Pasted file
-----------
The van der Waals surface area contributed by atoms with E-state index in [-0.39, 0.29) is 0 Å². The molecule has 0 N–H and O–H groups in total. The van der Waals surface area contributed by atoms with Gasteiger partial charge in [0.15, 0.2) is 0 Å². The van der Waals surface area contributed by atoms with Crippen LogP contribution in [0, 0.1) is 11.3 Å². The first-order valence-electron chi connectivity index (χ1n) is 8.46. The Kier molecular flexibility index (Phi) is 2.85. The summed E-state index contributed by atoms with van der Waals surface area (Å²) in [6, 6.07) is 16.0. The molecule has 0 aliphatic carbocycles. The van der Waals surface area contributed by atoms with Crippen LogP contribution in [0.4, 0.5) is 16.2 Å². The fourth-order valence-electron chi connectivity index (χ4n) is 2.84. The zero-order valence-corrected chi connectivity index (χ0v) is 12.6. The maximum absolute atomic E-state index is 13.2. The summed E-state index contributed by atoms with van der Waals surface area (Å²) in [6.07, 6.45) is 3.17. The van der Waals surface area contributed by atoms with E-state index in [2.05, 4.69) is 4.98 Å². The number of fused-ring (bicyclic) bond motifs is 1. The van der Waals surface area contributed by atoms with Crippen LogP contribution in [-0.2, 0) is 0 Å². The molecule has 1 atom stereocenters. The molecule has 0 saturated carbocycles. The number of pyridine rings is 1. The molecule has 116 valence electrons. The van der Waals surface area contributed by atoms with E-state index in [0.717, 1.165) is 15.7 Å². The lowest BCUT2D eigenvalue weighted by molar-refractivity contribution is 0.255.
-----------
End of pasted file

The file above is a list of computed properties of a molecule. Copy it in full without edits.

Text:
The van der Waals surface area contributed by atoms with E-state index in [-0.39, 0.29) is 0 Å². The molecule has 0 N–H and O–H groups in total. The van der Waals surface area contributed by atoms with Gasteiger partial charge in [0.15, 0.2) is 0 Å². The van der Waals surface area contributed by atoms with Crippen LogP contribution in [0, 0.1) is 11.3 Å². The first-order valence-electron chi connectivity index (χ1n) is 8.46. The Kier molecular flexibility index (Phi) is 2.85. The summed E-state index contributed by atoms with van der Waals surface area (Å²) in [6, 6.07) is 16.0. The molecule has 0 aliphatic carbocycles. The van der Waals surface area contributed by atoms with Crippen LogP contribution in [0.4, 0.5) is 16.2 Å². The fourth-order valence-electron chi connectivity index (χ4n) is 2.84. The zero-order valence-corrected chi connectivity index (χ0v) is 12.6. The maximum absolute atomic E-state index is 13.2. The summed E-state index contributed by atoms with van der Waals surface area (Å²) in [6.07, 6.45) is 3.17. The van der Waals surface area contributed by atoms with E-state index in [2.05, 4.69) is 4.98 Å². The number of fused-ring (bicyclic) bond motifs is 1. The van der Waals surface area contributed by atoms with Crippen LogP contribution in [-0.2, 0) is 0 Å². The molecule has 1 atom stereocenters. The molecule has 0 saturated carbocycles. The number of pyridine rings is 1. The molecule has 116 valence electrons. The van der Waals surface area contributed by atoms with E-state index in [0.717, 1.165) is 15.7 Å². The lowest BCUT2D eigenvalue weighted by molar-refractivity contribution is 0.255.